While the nature of the threat is constantly evolving, Jankowicz noted that Russia was consistently exploiting Facebook loopholes in Ukraine, in order to continue running highly-politicized ads. She also noted that, in the United States, a lack of overarching governmental response had made any sort of attempt to crack down on disinformation extremely difficult.

“There’s no recognition of the threat at the highest levels of government,” Jankowicz said. “When you have an embattled institution that’s only one of several working on a problem, the larger government doesn’t recognize that’s a recipe for ineffectiveness. The best strategy is one coordinated at the highest levels.”

Lawrence Norden, deputy director of the Democracy Program at the Brennan Center, noted that, while social media companies have made some effort to crack down on disinformation, the broad push for greater education around this topic that countries like Lithuania, Estonia, and Finland — which regularly experience Russian interference — have implemented with great effect was not present in the United States.

He also emphasized how corrosive the nature of election interference could be, especially in today’s hyper-polarized environment.

“[Election interference] is often very divisive and is it is meant to undermine faith in democratic institutions,” Norden told ThinkProgress. “We saw that in 2016 — a lot of people felt that election wasn’t legitimate because of the interference and the more you have that, particularly in close elections, the more you have people questioning the system that has served us well for centuries… The more intrusions there are, the more our adversaries can undermine people’s confidence in the system.”

Jankowicz agrees.

“We should be leading on this. Under any other administration this would be at top of agenda, which is clear by a bipartisan interest in this on the Hill,” she said.

“U.S. leadership in a community of democracies is at stake here,” she added.

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A note of caution regarding our comment sections:

For months a stream of media reports have warned of coordinated propaganda efforts targeting political websites based in the U.S., particularly in the run-up to the 2016 presidential election.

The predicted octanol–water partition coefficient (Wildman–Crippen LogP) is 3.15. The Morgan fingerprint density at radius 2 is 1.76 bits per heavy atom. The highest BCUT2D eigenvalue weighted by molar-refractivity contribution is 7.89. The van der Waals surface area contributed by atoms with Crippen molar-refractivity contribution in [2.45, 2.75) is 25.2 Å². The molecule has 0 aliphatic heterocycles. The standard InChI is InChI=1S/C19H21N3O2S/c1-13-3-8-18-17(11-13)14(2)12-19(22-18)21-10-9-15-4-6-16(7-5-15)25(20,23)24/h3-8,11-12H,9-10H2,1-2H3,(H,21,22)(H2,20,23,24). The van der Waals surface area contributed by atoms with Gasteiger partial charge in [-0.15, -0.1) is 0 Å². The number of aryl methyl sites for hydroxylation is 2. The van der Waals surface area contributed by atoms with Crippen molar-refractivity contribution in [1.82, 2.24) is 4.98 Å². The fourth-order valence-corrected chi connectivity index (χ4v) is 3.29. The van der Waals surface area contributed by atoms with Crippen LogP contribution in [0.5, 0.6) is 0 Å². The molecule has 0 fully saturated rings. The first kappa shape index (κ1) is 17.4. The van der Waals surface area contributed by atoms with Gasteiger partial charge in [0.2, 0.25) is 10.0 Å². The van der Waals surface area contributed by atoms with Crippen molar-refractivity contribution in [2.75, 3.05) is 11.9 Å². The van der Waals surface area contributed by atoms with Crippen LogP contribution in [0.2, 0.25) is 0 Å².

We too were alarmed at the patterns we were, and still are, seeing. It is clear that the provocateurs are far more savvy, disciplined, and purposeful than anything we have ever experienced before.

It is also clear that we still have elements of the same activity in our article discussion forums at this time.

We have hosted and encouraged reader expression since the turn of the century. The comments of our readers are the most vibrant, best-used interactive feature at Reader Supported News. Accordingly, we are strongly resistant to interrupting those services.

It is, however, important to note that in all likelihood hardened operatives are attempting to shape the dialog our community seeks to engage in.

Adapt and overcome.

Marc Ash
Founder, Reader Supported News

+8 # elizabethblock 2019-03-27 10:33
How about Republicans preventing people from voting? More dangerous, I think, than anything the Russians can do.
-5 # longingfortruth 2019-03-27 13:14
Republican voter suppression is dangerous to our democracy but please do not use it to dismiss what Russia, an adversary, did and is doing. This is what Pearl Harbor looks like in the 21st century. Why isn't this administration defending us?
Franklin Graham went to Russia this month with Pence's blessing and met with a sanctioned oligarch for the stated purpose of improving relations with congress. It is clear to me that the Russians see the 2020 congressional elections as the path to sanctions relief and this was the 2020 version of the Trump Tower meeting. White evangelicals want a Putin style government with a state religion and plenty of gay demonizing and repression of women and minorities.